The following contains spoilers for Stranger Things Season 4, now streaming on Netflix.
Jim Hopper’s return to the land-of-the-living in Stranger Things Season 4 was less a shock than a foregone conclusion, with Season 3 ending with a hint that “the American” was a prisoner in Russia and the show confirming David Harbour’s return in a promo long-before Vol. 1 dropped. But the Hopper we saw in Season 4 of Stranger Things was clearly not the same man from the first three seasons, as his Russia experience transformed the character, both physically and emotionally.
However, as careful as the show is to treat his emotional arc — and as satisfying a resolution as we get, particularly when it comes to his new relationship with Joyce and his final reunion with daughter Eleven, there’s much less nuance paid to the physical transformation Jim Hopper goes through. And though the show clearly expects us to handwave a lot of it as just a sign of the times, the fact that Hopper’s weight loss is treated as a running joke is actually more than a tad concerning, and ultimately, not a great message.
First, let’s state the obvious, Jim Hopper didn’t just decide he needed to lose weight and went on a diet and exercise regime that resulted in the physique we are introduced to in Season 4. No, Jim Hopper was taken prisoner, starved and tortured into the body he inhabits in Season 4, and though most of the characters he comes across have no way of really knowing this, there were still other storytelling avenues that didn’t turn his physical transformation into a joke. Joyce, the person who comes closer to understanding the truth of what Hopper went through is, tellingly, the one person who refrains from joking about it.
Hopper, of course, is the first one to make light of the situation, though it’s hard to blame him for it. Both times his weight comes up Hopper is trying to reassure someone he loves, first Joyce, then Eleven, that he’s actually okay. With Joyce it’s harder, as he’s semi-naked and his scarred back is proof positive of what the last eight months have been like. But that just means Hopper — in a very Hopper like way — feels even more inclined to minimize his pain. He needed to lose weight after all, he tells Joyce.
Later, as he’s finally reunited with his daughter, he makes a quip about not being fat before she can say anything. It’s his way of lightening the mood, but also of distracting Eleven from thinking about what he could have suffered. That’s what parents do. Eleven has gone through an ordeal of her own, and for Hopper it’s more important that he’s there with her, than anything he might have gone through to get there.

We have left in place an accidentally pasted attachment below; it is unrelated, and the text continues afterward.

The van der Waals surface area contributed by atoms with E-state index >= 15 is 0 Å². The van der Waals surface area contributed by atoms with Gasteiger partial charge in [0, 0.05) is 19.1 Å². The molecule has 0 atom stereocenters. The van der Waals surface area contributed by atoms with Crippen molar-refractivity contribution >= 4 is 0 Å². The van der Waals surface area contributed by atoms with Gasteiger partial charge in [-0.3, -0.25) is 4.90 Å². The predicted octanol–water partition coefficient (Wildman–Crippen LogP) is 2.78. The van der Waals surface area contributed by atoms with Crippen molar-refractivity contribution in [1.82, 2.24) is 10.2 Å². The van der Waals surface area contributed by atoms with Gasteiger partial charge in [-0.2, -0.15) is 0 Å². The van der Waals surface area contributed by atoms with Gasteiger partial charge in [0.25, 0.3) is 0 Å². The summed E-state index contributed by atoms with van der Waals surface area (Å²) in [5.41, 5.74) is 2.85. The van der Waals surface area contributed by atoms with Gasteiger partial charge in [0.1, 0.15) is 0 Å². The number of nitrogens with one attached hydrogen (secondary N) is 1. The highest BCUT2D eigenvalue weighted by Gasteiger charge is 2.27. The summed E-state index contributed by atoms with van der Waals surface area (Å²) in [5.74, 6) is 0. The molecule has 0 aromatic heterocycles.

Had those been the only two instances in the season, perhaps we wouldn’t have been talking about the matter, but the show also goes out of its way to have Mike comment that Hopper “shrunk” in what is supposed to be a nice moment between the two of them. Lack of knowledge on Mike’s part doesn’t excuse the storytelling decision, or the message the show is sending to people suffering from real body image issues, or struggling with eating disorders.
Thin Hopper — particularly considering how he got to be thinner — isn’t inherently better, and there was really no need to praise him for losing weight, when the real amazing thing everyone should have been remarking on was that he was alive in the first place. These people have all gone through enough to understand that Hopper “Russia detour” wouldn’t have been a picnic, and the jokes were a clumsy way of adding levity to charged situations that ended up hurting the season more than helping those particular scenes.
Ultimately, the decision to make Hopper’s weight loss a running joke might just be chalked up to a desire to keep his reunions with the people he loves the most from getting too maudlin, but the end result was presenting dramatic weight loss, no matter the cost to one’s health and wellbeing, as a desirable outcome. This is a very bad message to send in general, and one that doesn’t really represent the numerous reasons why fans and characters alike love Jim Hopper. “You Don’t Mess Around with Jim” was a thing before Hopper lost weight and picked up a sword, after all.
To see Jim Hopper kill a monster, finally kiss Joyce and reunite with his daughter – all things that are way more important than his weight, Season 4 of Stranger Things is now available to stream on Netflix.